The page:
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To Understand the Impact of Drought and Heat on Corn Pollination

We can plant on the optimum date, fertilize exactly as our soil test recommends, have perfect pest control ... and then, bam! We get whacked with a heat wave or drought period during corn pollination.

It is painful for a grower to witness corn leaves rolling during any growth period, but pollination and fertilization are the most damaging times for stressed corn.

According to Bob Nielsen, Extension corn specialist at Purdue University, there is some good news. Even in high temperatures, corn will not be stressed severely if soil moisture is adequate, and heat stress alone will not severely impact yield. Corn will enter the period of grain yield determination about two weeks prior to silk emergence.

If corn is wilting continually due to drought stress, yield can decrease 3-4% per day. During silking and pollen shed, this stress can result in an 8% decrease in yield. Yield reductions of up to 6% per day can be seen two weeks after silking during a drought.

Silks will begin to elongate from ovules in the ear about 10-14 days prior to silk emergence from the husk. Silks from the basal (butt) end of the cob will emerge first, with complete silk emergence usually occurring within four-eight days after the first silks are visible. Silks will lengthen as much as 1½ inches per day for the first day or two, and then will slow down gradually. They remain receptive to pollen germination up to 10 days after emergence. However, the majority of successful fertilization occurs during the first four to five days following silk emergence.

Sensitive silks have the highest water content of any tissue in the plant. Severe moisture deficit could result in delayed emergence. A lengthy delay could result in the stalk completing pollen shed prior to silk emergence, resulting in barren ears.

If you see visible signs of stress in your fields, it may be from compaction during the wet spring and planting into poor conditions. Shallow root systems are less effective at gathering soil moisture and will show signs of moisture stress earlier than plants with deeply developed root systems.

Read Nielsen’s article on moisture and drought stress at

To Understand the Conditions That Resulted in Record Wheat Yields

If one could prescribe the perfect growing season for winter wheat in Pennsylvania, it would go like this:

The fall should allow for timely planting, the winter should prevent winter kill to preserve an even plant stand, and spring should be sunny and cool with no late frost, timely precipitation and not much fog.

It is very difficult to package all these conditions in one growing season, but in 2019-20, many of these factors aligned, save for a late frost in certain parts of the state that significantly damaged barley stands and moderately damaged some wheat fields in susceptible locations.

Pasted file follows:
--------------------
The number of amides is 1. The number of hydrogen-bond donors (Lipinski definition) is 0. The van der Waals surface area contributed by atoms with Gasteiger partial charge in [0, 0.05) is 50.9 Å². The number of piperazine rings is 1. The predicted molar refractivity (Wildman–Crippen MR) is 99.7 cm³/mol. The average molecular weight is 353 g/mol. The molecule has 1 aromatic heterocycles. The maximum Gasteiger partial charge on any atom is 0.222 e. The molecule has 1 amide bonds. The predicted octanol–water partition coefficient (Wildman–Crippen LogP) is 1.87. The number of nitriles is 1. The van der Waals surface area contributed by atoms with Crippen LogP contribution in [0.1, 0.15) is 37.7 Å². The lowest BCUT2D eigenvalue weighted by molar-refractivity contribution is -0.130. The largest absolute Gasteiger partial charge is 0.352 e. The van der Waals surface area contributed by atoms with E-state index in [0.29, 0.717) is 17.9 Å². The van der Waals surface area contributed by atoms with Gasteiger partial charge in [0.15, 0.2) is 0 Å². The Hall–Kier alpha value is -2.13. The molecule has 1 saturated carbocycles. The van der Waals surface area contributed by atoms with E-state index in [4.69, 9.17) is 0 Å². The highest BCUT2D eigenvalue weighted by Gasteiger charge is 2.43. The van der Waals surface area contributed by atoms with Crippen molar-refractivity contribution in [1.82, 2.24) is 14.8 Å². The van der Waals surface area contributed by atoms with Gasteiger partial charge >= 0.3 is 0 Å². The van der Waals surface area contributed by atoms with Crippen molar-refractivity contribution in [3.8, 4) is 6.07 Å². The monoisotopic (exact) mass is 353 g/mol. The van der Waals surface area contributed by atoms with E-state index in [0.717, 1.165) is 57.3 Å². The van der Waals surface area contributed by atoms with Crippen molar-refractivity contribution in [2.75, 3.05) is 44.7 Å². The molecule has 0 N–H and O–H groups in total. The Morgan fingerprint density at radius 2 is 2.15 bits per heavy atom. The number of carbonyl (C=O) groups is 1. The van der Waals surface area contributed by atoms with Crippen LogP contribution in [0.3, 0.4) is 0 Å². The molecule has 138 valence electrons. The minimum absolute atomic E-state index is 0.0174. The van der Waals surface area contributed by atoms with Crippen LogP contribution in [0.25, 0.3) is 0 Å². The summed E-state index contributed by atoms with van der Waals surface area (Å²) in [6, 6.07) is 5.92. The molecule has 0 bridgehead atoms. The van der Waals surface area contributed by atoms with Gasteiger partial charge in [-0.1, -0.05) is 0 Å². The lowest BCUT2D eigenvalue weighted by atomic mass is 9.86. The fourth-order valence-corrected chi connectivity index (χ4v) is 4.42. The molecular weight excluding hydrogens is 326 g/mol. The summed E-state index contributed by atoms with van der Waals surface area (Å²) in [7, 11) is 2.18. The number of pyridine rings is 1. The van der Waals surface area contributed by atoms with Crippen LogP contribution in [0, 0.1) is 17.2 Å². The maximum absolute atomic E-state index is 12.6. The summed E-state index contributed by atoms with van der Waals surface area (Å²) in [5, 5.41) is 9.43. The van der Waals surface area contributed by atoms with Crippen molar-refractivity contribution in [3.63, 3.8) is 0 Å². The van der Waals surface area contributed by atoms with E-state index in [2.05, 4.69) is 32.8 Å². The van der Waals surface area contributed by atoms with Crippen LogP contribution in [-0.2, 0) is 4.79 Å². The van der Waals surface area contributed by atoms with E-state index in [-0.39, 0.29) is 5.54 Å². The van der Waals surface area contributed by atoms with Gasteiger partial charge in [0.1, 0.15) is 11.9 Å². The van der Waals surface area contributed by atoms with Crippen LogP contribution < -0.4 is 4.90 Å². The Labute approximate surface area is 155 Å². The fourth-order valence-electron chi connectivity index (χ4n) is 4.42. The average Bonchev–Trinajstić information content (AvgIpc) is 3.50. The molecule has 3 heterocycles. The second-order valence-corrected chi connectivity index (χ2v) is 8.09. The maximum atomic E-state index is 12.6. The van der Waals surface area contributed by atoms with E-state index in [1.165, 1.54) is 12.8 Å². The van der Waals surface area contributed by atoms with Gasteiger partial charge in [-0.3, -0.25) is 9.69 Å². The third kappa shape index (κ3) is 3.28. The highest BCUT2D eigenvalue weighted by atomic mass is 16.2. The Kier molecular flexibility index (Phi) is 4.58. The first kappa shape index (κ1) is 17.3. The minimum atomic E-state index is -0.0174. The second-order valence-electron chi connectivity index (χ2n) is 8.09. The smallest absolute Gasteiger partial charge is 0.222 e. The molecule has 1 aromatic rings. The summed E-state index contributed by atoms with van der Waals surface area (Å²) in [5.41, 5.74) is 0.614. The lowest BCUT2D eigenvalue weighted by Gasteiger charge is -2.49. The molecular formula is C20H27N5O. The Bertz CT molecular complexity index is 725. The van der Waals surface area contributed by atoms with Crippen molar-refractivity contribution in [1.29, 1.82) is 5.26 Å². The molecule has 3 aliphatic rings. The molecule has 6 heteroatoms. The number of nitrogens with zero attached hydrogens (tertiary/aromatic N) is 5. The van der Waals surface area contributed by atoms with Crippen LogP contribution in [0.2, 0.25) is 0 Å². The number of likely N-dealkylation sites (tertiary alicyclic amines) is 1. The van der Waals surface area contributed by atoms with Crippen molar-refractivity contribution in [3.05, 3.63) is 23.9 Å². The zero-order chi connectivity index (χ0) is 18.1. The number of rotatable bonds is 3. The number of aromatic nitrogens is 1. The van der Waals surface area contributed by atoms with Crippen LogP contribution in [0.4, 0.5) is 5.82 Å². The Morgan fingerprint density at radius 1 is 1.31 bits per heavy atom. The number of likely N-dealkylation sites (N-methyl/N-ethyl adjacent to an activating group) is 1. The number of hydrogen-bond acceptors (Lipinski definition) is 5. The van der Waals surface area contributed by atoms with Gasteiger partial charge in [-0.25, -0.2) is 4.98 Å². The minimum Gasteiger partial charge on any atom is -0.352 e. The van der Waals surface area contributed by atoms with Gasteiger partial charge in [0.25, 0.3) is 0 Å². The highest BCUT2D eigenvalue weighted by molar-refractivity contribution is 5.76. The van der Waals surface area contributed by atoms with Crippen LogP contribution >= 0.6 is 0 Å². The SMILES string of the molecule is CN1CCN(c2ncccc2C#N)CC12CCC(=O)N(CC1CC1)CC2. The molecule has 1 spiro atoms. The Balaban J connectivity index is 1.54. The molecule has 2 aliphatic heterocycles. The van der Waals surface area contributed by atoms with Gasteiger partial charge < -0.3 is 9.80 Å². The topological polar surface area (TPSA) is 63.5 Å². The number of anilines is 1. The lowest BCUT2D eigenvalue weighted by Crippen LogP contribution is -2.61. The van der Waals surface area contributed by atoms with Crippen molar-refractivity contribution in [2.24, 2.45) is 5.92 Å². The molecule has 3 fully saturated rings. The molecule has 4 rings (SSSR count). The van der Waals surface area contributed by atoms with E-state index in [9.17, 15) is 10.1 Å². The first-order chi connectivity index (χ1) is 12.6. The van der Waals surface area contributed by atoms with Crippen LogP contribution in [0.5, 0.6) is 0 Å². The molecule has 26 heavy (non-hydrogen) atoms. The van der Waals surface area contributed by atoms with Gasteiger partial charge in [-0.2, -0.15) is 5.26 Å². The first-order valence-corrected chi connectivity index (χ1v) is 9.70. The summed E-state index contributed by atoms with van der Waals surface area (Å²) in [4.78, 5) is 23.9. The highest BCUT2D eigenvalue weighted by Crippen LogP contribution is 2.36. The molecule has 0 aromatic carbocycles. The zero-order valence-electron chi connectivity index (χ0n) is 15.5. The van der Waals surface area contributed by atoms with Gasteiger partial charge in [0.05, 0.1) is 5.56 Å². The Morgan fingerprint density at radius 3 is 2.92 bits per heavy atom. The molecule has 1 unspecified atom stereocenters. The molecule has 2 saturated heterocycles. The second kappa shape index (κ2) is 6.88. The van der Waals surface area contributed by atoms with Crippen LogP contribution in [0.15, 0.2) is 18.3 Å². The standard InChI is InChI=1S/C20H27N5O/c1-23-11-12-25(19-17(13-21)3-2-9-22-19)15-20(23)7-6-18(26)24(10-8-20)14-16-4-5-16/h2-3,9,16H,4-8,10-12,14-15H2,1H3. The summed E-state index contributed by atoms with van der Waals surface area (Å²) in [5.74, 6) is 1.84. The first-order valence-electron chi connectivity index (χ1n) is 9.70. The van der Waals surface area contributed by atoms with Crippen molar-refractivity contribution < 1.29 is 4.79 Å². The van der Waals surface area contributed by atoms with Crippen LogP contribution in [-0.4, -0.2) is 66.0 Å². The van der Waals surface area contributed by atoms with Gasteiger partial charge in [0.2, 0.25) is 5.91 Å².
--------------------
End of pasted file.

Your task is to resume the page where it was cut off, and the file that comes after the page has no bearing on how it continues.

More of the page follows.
The overall results have been record-breaking wheat yields, often 20 bushels per acre above the average condition, and yields over 150 bushels per acre in some cases.

Cool, sunny spring weather increases wheat yields by slowing down the maturation of the plant, giving it more days to absorb solar radiation and convert that radiation into spike and grain growth. We can also express this as the amount of cumulative solar radiation that occurs during the growth period that brackets wheat jointing, spike growth, flowering, and early grain filling. When spring temperatures are relatively cool, it takes more days to complete this developmental phase, allowing more solar radiation to accumulate. This year’s cumulative solar radiation during wheat growth in spring is the highest it has been since 1997. This enables the survival of tillers that end up bearing fertile spikes.

The second and perhaps most important effect is that wheat spikes become large with more grains per spikelet. Unlike barley, which also responds well to these growing conditions, wheat can have up to five or eight grains per spikelet (or many spikelets with four grains instead of two or three grains). Cool and sunny springs also lead to effective grain set and longer grain filling. And to top it off, all this occurred with lower pressure from diseases.

The benefit of cool daytime conditions does come with the risk of frost, and a late hard frost did damage barley and some wheat fields in susceptible locations, such as lowlands or west facing positions in the landscape. It is not often the case in Pennsylvania that we get a sunny, cool and relatively dry spring, but 2020 seems to be a year for the record books in wheat production.

It is possible that certain fields will set the record winter wheat yield for the state, and indeed yield contests have already documented a 153 bushels per acre harvest in Lebanon County, 148 bushels per acre in Berks County, and two in the mid-130 range in Lancaster County. Across the state, many other farmers are experiencing 15-20 bushels per acre yield increases over previous years, consistent with projections from this simple climate model.

We hope farmers and the state can celebrate an exceptional season for winter wheat. We also hope that this article helps you to understand and appreciate the climatic factors that aligned to make it such an exceptional growing season. This is one of those seasons for winter wheat that we hope for but do not expect to happen very often. Cheers to those fields with more than 150 bushels per acre of wheat, America’s amber waves of grain.

Quote of the Week

“There are a number of things wrong with Washington. One of them is that everyone is too far from home.”

— President Dwight D. Eisenhower

Leon Ressler is a Penn State Extension educator based in Lancaster County, Pennsylvania.


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